Designed with the target shooter and small varmint hunter in
mind, the .243 Winchester was introduced in 1955. With the .243 WIN being a
necked-down version of the .308, it is popular with long range shooters due to
it’s exceptional accuracy, as well as the low recoil, allowing the shooter to
get back on target faster.
However, while it will work well with coyotes, and
even medium-sized game like whitetail deer with the proper load, the .243 is
considered to be too light to ethically hunt larger game; the round would most
likely wound but not kill the animal. (Reloading your own .243 can greatly
change this, though.)
In the beginning, Winchester introduced this round with
their Model-70 bolt action rifle and Model 88 lever action sporting rifles.
Since it quickly gained popularity, many of the weapons manufacturers jumped on
board with their own guns chambered in the .243. The .243 Win has seen action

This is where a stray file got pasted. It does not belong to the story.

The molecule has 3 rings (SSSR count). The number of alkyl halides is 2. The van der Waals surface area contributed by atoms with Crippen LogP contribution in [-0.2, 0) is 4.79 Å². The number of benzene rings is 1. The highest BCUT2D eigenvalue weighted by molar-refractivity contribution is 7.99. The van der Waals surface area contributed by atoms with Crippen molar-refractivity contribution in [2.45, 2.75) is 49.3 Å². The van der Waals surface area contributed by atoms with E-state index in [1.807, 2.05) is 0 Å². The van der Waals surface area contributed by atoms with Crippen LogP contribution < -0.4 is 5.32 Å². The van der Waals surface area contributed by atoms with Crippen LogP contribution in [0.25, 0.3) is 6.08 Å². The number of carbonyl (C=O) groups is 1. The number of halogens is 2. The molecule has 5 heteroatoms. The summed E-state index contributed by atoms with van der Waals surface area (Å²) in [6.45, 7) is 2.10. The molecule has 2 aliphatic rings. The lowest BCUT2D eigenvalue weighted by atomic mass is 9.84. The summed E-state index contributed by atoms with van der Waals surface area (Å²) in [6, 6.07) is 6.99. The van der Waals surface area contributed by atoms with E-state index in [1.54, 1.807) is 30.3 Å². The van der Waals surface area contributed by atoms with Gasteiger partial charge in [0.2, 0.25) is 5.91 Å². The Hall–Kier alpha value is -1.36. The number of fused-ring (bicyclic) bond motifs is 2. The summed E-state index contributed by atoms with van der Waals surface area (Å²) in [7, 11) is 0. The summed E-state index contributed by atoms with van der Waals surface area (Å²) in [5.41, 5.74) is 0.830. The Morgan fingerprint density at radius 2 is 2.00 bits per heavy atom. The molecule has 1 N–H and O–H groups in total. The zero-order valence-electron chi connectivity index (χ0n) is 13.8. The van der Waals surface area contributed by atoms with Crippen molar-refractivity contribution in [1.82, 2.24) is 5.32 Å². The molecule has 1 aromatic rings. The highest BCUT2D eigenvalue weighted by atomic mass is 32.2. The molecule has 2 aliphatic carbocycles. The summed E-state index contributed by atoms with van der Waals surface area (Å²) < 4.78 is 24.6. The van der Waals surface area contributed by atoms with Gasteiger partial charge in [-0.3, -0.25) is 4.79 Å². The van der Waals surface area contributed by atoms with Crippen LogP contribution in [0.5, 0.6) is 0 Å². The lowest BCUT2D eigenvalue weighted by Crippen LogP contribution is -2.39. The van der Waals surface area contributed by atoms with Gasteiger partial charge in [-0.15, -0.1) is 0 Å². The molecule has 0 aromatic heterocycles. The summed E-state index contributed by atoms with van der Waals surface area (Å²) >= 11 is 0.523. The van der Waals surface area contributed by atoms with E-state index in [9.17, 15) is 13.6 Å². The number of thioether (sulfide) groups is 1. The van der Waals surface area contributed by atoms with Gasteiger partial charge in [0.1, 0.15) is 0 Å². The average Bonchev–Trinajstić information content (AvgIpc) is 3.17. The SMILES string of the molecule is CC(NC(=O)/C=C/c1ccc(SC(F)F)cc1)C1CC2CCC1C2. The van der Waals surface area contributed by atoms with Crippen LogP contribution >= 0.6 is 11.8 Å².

outside of the hunting world, as well.
In fact, the LAPD’s elite SWAT unit used it during their
early years. They found that a 115 grain bullet can move up to 3150 feet per
second, more than enough power for them at the time. They have since moved to
higher-velocity rounds. It’s safe to say the .243 will continue to be the go-to
gun for young hunters and target shooters alike for many years to come.
Each box contains 100 once fired brass shell casings. Headstamps are mixed. This is unprocessed brass sourced from commercial shooting ranges. The casings have been washed and polished, but not resized and may still contain the spent primer.
It is recommended that all brass be inspected prior to being reloaded and fired.